Parker Posey may be known more as an indie darling than an action star, but there’s something else almost no one knows her as: a bonafide Lost in Space fan.
“As a five- and six-year-old, I woke up before the sun would come up on Sundays and I would wait [for Lost in Space],” Posey said during our visit to the set of the new Netflix series. “I remember the black-and-white static shift to colour bars when Lost in Space came on. It was part of my Sunday thing.”
That’s why she was blown away when she was offered the part of Doctor Smith on Netflix’s reboot of Lost in Space. She said she grew up idolizing actor Jonathan Harris and his charismatic portrayal of the classic villain, and said it was “shocking” when she got the chance to play a role she’d treasured during her childhood. Posey even got choked up during the interview as she described how executive producer Kevin Burns gave her an ascot that had belonged to Harris.
“This is, like, a character that I loved as a kid,” Posey said. “[Lost in Space] started out as very serious scifi show before Doctor Smith came on and rewrote the rules – [he] basically said, ‘I’m writing my own lines now, this is what we’re going to do.'”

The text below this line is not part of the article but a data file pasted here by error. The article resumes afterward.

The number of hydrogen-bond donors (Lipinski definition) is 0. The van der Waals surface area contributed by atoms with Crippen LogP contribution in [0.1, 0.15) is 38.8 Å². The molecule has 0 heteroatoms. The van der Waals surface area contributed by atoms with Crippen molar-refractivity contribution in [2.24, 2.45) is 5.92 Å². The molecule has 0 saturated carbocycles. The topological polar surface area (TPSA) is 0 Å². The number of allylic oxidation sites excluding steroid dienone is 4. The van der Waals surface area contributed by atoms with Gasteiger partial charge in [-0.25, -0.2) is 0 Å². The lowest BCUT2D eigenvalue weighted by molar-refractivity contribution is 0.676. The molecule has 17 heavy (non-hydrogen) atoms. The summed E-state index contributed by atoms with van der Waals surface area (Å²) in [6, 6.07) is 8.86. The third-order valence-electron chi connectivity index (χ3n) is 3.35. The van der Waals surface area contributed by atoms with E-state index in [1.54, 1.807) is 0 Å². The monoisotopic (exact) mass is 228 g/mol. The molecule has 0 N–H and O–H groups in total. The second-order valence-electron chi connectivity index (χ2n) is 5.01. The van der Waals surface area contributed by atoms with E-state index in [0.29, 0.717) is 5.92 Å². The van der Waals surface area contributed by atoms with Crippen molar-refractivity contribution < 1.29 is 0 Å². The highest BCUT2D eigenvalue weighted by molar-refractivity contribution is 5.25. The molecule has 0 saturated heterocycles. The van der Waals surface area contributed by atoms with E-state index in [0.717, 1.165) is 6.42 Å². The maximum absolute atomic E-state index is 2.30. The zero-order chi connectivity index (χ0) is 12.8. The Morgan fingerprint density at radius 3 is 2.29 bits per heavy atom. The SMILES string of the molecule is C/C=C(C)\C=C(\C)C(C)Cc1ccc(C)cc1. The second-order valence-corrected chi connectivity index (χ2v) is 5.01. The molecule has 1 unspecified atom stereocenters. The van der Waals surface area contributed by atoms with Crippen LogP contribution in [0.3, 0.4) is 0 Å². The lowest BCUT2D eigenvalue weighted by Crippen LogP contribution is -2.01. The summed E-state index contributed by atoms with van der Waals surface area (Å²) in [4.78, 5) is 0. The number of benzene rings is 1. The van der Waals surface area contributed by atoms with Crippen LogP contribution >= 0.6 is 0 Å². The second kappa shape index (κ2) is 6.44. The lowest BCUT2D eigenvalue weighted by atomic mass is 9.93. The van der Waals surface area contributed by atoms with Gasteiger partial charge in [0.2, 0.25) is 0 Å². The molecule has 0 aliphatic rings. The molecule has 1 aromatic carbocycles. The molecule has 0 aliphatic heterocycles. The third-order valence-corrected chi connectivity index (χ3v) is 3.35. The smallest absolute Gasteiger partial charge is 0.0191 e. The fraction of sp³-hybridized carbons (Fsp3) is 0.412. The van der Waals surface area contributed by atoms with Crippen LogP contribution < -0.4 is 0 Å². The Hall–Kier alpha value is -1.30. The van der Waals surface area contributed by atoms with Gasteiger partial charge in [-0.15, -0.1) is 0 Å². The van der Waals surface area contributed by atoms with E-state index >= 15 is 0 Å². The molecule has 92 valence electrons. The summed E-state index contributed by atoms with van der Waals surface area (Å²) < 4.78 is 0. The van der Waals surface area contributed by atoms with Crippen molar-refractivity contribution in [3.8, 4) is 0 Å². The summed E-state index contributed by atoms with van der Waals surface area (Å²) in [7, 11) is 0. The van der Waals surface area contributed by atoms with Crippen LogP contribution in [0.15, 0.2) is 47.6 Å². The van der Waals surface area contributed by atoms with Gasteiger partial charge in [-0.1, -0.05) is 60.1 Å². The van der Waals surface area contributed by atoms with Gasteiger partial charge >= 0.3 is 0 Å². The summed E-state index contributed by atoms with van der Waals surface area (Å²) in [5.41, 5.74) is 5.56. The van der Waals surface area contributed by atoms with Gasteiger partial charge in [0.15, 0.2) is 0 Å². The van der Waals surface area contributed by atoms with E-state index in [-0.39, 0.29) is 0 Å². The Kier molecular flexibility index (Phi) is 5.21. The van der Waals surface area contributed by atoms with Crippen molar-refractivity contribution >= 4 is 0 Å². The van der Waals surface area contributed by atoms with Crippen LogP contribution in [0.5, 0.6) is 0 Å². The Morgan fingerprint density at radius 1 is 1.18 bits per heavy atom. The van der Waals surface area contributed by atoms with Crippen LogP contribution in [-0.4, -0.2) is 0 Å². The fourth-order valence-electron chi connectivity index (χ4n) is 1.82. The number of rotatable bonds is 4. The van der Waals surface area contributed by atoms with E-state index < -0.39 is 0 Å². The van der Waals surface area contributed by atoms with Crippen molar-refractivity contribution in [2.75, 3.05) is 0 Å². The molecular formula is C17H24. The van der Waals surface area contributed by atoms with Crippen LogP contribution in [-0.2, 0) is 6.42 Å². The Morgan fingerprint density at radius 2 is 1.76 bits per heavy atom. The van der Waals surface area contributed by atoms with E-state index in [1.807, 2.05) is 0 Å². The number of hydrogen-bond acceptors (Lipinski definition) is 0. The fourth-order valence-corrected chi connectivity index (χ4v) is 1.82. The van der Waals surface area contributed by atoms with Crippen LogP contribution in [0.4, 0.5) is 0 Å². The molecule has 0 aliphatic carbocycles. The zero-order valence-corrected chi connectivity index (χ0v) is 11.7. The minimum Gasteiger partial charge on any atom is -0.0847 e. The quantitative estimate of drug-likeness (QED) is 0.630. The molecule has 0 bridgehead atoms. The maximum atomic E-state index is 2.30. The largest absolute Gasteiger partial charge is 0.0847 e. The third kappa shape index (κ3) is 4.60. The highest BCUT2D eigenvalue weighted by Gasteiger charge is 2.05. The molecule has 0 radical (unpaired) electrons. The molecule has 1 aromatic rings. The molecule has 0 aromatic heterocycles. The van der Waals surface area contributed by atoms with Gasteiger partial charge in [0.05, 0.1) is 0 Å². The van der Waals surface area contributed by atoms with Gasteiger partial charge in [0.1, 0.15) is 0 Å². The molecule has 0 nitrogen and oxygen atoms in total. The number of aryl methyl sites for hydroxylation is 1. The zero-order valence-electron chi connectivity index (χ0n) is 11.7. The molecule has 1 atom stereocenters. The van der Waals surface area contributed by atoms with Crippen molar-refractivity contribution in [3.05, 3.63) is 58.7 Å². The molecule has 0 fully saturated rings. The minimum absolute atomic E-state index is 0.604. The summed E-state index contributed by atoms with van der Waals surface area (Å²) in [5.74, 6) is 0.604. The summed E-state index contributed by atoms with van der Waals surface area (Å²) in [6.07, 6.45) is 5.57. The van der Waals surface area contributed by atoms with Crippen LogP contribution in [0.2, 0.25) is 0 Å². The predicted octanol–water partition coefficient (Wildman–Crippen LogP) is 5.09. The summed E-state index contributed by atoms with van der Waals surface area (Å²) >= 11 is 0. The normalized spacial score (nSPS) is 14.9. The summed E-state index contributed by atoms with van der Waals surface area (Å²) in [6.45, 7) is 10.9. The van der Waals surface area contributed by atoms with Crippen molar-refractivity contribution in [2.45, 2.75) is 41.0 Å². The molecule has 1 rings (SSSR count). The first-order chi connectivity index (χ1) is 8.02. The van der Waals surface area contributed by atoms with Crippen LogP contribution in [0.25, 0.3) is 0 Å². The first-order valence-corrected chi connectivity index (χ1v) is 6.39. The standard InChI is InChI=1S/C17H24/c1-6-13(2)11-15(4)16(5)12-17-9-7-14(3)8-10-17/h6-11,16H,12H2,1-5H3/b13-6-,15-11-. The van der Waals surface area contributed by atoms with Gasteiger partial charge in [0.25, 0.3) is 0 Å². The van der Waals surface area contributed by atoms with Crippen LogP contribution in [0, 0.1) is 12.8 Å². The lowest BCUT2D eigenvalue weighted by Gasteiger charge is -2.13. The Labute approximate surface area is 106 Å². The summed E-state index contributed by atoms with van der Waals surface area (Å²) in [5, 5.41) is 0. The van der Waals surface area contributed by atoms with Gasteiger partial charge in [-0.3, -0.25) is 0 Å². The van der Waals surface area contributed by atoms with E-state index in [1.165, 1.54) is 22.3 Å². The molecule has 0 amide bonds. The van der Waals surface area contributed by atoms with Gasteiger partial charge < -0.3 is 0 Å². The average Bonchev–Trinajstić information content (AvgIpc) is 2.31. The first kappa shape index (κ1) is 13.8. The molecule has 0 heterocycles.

That said, Posey’s version of Smith is very different than Harris’. She has been changed from a medical doctor to a therapist, a role that allows the character to get more up-close-and-personal with the Robinsons – fitting, considering how she’s a “trickster” who’s good at manipulating people, as Posey put it. She doesn’t use any of the original Smith’s many catchphrases, and the character’s backstory is more about survival than outright treason.
However, Posey did work to incorporate a bit of comedy into her performance when she could, especially in her physicality. Over the course of the show, you see how much she (and the series) respects Harris’ character, and wanted to honour him — not just with the cameo by Billy Mumy (the original Will Robinson), who played the “real” Dr. Smith, whose jacket and identity Posey’s character stole. Her performance definitely includes the character’s trademark levity and humour. It just resonated from her, naturally.
“I’m being as real as I can, but I can’t help but be funny,” she said. “I just want scenes with a robot. And can I wear a jumpsuit?”